Several Southern DHB patients have had surgeries delayed multiple times because of a bed shortage in the intensive care unit, with one man passing away while he waited.
Donna Ballantyne says her 68-year-old father Owen Glover died at his Mosgiel home alone, while waiting for surgery after his appointment was postponed for a fourth time.
Ms Ballantyne said the surgery was scheduled to finally take place at the beginning of August, but her father did not make it.
"He died alone, because they wouldn't get their shit together."
Ms Ballantyne said she no longer had any faith in New Zealand's health care system.
In another case, Kelly Gibbs said her severely disabled teenage daughter Amber had her surgery cancelled as she was being wheeled into theatre.
Amber was scheduled have surgery on her curved spine, with family travelling to be in Dunedin to support her and her family.
Ms Gibbs said they had all been anxious leading up to the surgery.
"We had her all gowned up, and the next minute the surgeon comes into the room and says to us: we're sorry but the surgery needs to be postponed because a young guy has had a heart attack, has taken Amber's bed in ICU and will be needing a triple bypass."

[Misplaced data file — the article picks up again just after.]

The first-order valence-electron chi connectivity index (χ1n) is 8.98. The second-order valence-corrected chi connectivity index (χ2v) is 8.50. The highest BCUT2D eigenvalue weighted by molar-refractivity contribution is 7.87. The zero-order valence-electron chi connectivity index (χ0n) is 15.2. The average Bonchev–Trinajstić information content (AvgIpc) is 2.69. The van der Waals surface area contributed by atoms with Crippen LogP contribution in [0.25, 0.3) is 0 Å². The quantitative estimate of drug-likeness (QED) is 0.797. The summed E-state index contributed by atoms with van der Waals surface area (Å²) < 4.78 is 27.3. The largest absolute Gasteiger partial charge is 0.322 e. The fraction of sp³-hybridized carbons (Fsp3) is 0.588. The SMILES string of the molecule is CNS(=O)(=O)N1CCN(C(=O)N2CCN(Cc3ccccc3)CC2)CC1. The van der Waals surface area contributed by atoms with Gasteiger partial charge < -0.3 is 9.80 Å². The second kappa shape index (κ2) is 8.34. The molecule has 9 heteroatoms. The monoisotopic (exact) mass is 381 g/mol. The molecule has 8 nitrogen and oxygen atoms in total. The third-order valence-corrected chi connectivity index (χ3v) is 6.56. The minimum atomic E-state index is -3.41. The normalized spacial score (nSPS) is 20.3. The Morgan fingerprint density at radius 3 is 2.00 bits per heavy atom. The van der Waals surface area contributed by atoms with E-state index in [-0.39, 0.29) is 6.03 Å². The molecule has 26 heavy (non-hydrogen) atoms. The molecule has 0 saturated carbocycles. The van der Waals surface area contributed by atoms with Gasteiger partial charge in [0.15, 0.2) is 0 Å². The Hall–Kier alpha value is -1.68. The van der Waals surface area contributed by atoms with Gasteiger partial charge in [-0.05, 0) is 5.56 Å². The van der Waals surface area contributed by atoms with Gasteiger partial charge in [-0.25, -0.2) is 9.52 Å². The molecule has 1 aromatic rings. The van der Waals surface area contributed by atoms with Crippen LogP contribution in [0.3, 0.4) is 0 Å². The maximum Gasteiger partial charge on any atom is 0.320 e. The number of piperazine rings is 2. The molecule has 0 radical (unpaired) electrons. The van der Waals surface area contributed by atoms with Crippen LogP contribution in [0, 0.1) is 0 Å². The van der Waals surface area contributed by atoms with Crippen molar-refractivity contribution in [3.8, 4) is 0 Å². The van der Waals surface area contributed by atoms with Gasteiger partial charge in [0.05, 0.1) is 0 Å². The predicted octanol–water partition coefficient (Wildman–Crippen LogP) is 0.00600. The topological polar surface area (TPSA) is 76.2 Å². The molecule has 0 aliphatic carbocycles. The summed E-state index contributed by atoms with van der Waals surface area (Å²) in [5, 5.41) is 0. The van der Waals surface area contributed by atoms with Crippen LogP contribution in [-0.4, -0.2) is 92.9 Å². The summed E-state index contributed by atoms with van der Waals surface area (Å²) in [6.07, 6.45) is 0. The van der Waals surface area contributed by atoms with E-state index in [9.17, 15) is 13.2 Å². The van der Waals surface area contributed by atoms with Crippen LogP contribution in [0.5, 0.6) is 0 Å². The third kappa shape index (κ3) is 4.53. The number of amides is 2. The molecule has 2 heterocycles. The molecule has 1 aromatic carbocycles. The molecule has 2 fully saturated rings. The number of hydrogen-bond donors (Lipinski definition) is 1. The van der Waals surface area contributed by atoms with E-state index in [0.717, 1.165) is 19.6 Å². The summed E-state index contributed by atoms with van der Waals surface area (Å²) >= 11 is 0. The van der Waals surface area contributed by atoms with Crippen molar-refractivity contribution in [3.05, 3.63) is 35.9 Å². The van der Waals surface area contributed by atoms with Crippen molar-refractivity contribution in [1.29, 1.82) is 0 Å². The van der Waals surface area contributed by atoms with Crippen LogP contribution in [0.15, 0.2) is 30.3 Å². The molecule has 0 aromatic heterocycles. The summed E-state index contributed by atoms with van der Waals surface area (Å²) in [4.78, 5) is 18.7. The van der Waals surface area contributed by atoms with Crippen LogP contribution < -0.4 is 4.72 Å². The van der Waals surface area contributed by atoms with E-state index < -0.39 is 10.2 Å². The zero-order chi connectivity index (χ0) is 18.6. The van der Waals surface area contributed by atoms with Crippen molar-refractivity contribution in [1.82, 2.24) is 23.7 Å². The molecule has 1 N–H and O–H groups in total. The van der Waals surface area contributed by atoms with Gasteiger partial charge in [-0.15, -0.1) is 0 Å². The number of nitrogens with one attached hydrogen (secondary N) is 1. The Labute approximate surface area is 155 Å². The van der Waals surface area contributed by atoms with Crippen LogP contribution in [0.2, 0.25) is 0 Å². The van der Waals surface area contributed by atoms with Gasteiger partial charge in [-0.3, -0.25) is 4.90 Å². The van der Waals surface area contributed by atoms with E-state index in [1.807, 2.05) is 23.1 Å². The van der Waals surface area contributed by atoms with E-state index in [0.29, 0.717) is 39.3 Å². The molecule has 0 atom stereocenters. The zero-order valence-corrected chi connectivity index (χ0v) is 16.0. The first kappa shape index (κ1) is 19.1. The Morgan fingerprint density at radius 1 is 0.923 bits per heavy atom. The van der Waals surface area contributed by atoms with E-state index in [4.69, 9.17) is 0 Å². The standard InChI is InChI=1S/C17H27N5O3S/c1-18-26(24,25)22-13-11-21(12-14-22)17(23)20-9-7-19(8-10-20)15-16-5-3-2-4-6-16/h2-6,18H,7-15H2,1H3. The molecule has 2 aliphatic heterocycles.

And the family of Merv Telfer said he had had his heart bypass surgery postponed for the seventh time, after it was first scheduled in May.
Mr Telfer's daughter Bridget said surgeries were being postponed for patients who shouldn't be stressed.
"To get right to that stage... it's terrible, it's really frustrating.
"They are ticking time bombs."
She said she had spoken to other people in similar positions, but who didn't want to speak out for fear of being pushed down the list.
Southern DHB bed numbers are half of what they are in Waikato, despite the Southern DHB having 80 percent of Waikato's population.
Southern District Healthboard chief executive Chris Fleming said the number of intensive care beds had just increased from six to eight, with the hospital scheduled to have two more beds by August 2018.
Mr Fleming said plans were underway to redevelop the hospital, but conceded that currently there were not enough beds.
"In terms of over the longer term, we should've been doing better planning for the redevelopment of our facilities, it should've started much earlier than it has, but we are on the pathway."
He said patient care had been delayed because of ICU capacity.
"I feel awful about it but on a day by day basis I must empower my clinicians to make decisions that are right on the day."
Mr Fleming was not aware of any deaths that were not attributable to the lack of clinical capability.
He said the number of cancellations was not acceptable, but they were striving to do better, and they were looking at adding another bed to the ICU in the interim.
"We're presently looking to see whether we can increase it by another bed, in the current constraint, but we also need to make sure that the facility is appropriate, we can staff it appropriately and that we are supporting both patients and staff to optimise care."